Don't Let Your Braces Spook You
Halloween is just around the corner. We all know what that means – fun costumes, fall festivals, and bowls full of candy! But what do you do when you’re trying to navigate all that Halloween candy with braces on your teeth?!
This particular holiday can often be source of anxiety for our braces patients and parents, especially with all those nuts, caramels, gummies, and other crunchy, sticky foods that tend to be tricks rather than treats (on the braces at least).
Although this can all sound scary, does it mean your ghoulish evening out has to be treat-free if you or your children have braces? Of course not!
Candy That’s Frightening – Eat At Your Own Risk
There is no greater enemy to braces than sticky candy! That means avoiding things like:
- Hard Candy
- Jelly Beans
- Candy Corn
- Chewy Candy
- Candy Apples
As yummy as these candies are, they can easily wreak havoc on your braces. And if your teeth are still tender from new orthodontic work, these types of treat can actually be painful for you to chew.
Speaking of, chewing on hard candy puts a huge amount of pressure on your braces, which can often lead to broken brackets and bent wires. And while popcorn might look safe and fluffy, those kernels love to launch sneak attacks to get caught in between teeth and cause uncomfortable inflammation.
At this point you might be feeling like navigating Halloween candy with braces is nothing but doom and gloom, but have no fear! We’re getting to the good stuff now.
Candy That Isn’t Creepy – Go Crazy Folks
Whether you’re the one handing out candy or helping your child find braces-friendly treats in their stash, anything that has soft chocolate is a great choice. This includes classic candies like:
- Reese’s Peanut Butter Cups
- Kit Kats
- Plain M&M’s and Reese’s Pieces
- 3 Musketeers
- Hershey Bars & Hershey’s Kisses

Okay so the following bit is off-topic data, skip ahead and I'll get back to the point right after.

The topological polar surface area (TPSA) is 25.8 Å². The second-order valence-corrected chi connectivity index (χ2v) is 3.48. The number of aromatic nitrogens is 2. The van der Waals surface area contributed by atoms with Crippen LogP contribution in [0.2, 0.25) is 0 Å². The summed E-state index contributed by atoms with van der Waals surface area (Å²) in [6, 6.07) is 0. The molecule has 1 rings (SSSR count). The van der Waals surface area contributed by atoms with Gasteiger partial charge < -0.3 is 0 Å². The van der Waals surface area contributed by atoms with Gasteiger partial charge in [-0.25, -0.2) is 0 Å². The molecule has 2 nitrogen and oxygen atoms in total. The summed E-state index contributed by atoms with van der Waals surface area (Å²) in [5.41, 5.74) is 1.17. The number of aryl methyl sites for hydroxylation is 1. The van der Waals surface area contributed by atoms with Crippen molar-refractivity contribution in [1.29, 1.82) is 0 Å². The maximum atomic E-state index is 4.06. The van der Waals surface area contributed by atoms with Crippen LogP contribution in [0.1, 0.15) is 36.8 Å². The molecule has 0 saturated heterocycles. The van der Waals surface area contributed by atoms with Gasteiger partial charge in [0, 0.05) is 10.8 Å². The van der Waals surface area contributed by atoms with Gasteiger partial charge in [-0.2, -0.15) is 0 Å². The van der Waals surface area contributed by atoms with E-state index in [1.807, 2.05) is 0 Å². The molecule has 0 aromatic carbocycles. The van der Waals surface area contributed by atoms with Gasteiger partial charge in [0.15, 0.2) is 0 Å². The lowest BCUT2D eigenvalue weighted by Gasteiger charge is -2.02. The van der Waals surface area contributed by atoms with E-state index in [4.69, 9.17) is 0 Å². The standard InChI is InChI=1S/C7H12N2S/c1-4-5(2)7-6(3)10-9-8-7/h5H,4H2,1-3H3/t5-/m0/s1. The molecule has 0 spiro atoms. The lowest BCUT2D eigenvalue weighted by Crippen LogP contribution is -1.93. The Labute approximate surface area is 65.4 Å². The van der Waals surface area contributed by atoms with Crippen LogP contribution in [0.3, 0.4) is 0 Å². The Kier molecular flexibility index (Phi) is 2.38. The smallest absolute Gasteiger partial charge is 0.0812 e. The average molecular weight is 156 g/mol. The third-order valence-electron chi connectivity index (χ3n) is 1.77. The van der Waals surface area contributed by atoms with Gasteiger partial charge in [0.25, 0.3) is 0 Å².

Generally, any candy bar without caramel or nuts will be fine. Just remember to be careful with bigger sized candy bars—biting into the chocolate could damage the braces on your front teeth, so breaking larger bars into smaller pieces is a better idea. Luckily, Halloween is full of fun-sized bars!
As long as you pay careful attention to what treats you’re chomping on, Halloween candy with braces is definitely doable.
Halloween Candy With Braces Basics
Be sure that you don’t forget basic braces care in the excitement of Halloween! Continue taking extra care when brushing and flossing your teeth. Even if the only candy being eaten is braces-friendly, the increased amount of sugar hitting the teeth can still be detrimental.
Another great way to keep teeth clean is to pair a glass of water with any treat time. Not only is it more convenient than brushing your teeth five times a day, but the water will help to remove sugary debris from building up around your braces and hanging around on your teeth.
Practicing good oral care in general will help to prevent any cavities as you make your way through that giant bag of Halloween candy!
Create your own tasty treats
Speaking of having treats on hand at home, why not create a few handmade goodies to make up for any candy that can’t be eaten? We’ve added a couple of fangtastic recipes we love below, and as a bonus, they’re healthy as well as delicious!
Click Images To View Recipes
Donate unopened candy
As frustrating as it can be for kids to have to give up so much of their Halloween haul, you can easily turn it into a positive experience by donating any unopened candy. Doing something kind for others gives kids a sense of pride, and it’s a great way to put a smile on someone’s face! There are many charitable organizations that accept candy donations, including:
Operation Gratitude, which sends care packages to U.S. troops stationed overseas and to first responders here at home. Kids are encouraged to include letters and pictures with their donation. This can make the whole process even more special!
Soldiers’ Angels, who do a “Treats for Troops” event annually, and you can click here to find a donation drop-off point. The website even offers information on starting a drive of your own.
Ronald McDonald House, which provides a place for families to stay together when a child is seriously ill. Most locations accept donations of unopened Halloween candy for their resident families after Halloween, but you may want to call ahead to find out the rules for dropping off donations at the location nearest you.
If you’d rather keep things a little closer to home, check with your local shelters, food pantries, or nursing homes. Many are happy to take donations of unopened candy for residents and guests. At Lincoln Orthodontics, we typically hold a Candy Buy Back event where we will accept unopened candy in exchange for cash or rewards points. We then donate the candy we collect.